Mustard bids dropping due to lack of contracts

Brown mustard. (Peggy Greb photo courtesy ARS/USDA)

CNS Canada — Bid levels for Canadian mustard are dropping, according to an industry expert who says many producers grew crops without a contract.

“Half the acres in Saskatchewan would have been put into the ground without a contract,” said Walter Dyck of Olds Products at Lethbridge, Alta.

Right now, Dyck said, many producers are looking for prices but unfortunately aren’t seeing much response from companies who aren’t currently in a position to take in non-contract supplies.

Most have a responsibility to bring in their contracted seed first, he said.

“So sometimes rather than say we’re full or don’t have room, or our transportation lines are full, they drop the bid levels,” said Dyck, adding that’s one option companies have to decrease what they need to move in the short term.

In March, prices were 36 cents per pound for yellow mustard, he said. Later on during the summer, bids moved up to 37 to 38 cents/lb. before dropping back to the current price level of 33 cents.

Bids are currently sitting around 30 to 31 cents/lb. for brown mustard.

“They were higher during the summer but bid levels have come off over the harvest,” he said.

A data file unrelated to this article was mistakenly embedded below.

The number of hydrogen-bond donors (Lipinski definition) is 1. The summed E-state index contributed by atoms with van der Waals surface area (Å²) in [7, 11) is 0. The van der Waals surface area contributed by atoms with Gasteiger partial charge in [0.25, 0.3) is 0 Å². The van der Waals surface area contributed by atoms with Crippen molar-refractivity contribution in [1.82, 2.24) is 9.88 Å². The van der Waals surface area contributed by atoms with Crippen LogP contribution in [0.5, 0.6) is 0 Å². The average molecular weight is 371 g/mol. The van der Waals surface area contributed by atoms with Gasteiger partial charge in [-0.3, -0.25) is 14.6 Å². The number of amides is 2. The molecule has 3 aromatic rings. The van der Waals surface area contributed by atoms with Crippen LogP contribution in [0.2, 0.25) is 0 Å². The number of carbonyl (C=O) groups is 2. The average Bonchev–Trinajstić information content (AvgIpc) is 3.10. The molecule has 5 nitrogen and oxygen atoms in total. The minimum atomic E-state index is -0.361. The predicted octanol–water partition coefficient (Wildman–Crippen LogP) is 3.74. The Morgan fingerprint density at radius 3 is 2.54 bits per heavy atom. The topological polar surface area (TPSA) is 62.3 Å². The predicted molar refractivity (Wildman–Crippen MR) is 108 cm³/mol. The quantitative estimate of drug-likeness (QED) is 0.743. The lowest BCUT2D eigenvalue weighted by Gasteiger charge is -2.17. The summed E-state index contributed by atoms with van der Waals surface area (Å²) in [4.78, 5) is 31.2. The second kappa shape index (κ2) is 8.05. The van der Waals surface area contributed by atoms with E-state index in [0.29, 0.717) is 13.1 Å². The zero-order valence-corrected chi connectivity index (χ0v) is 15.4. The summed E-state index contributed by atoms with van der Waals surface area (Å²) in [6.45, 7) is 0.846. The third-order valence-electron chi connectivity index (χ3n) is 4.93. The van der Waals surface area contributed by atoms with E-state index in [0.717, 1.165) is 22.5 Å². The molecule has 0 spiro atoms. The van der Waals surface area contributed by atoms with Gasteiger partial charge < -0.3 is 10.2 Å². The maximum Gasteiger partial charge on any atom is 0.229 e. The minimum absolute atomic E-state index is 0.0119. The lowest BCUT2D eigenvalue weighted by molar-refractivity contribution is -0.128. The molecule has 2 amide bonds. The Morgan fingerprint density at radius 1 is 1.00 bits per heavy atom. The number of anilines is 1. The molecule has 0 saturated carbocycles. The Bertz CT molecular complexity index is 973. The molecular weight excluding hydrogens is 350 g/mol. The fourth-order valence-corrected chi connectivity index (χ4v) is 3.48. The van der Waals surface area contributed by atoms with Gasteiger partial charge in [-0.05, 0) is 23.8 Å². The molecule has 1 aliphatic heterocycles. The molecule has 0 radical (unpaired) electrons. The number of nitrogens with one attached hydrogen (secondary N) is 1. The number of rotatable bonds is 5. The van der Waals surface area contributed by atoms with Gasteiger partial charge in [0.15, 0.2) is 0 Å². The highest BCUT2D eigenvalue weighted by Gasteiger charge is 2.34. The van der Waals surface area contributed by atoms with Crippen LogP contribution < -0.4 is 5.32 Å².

As far as yields go, Dyck said the weather has made an impact.

“We had some hail in early August and in early September,” he said, adding the full extent of the damage won’t be known until the harvest is done.

Market demand is still healthy, with the U.S. expected to take in roughly 60,000 tonnes this year and Europe 35,000 tonnes.

“I think the big increase is in the acres. A year earlier we were looking at 350,000 acres; now we`re looking at 100,000 more,” said Dyck.

Just 60 to 70 per cent of this year’s crop is currently in the bin, he estimated.

However, recent warm weather will help fields that had a late start due to the wet spring, said Dyck.

— Dave Sims writes for Commodity News Service Canada, a Winnipeg company specializing in grain and commodity market reporting.

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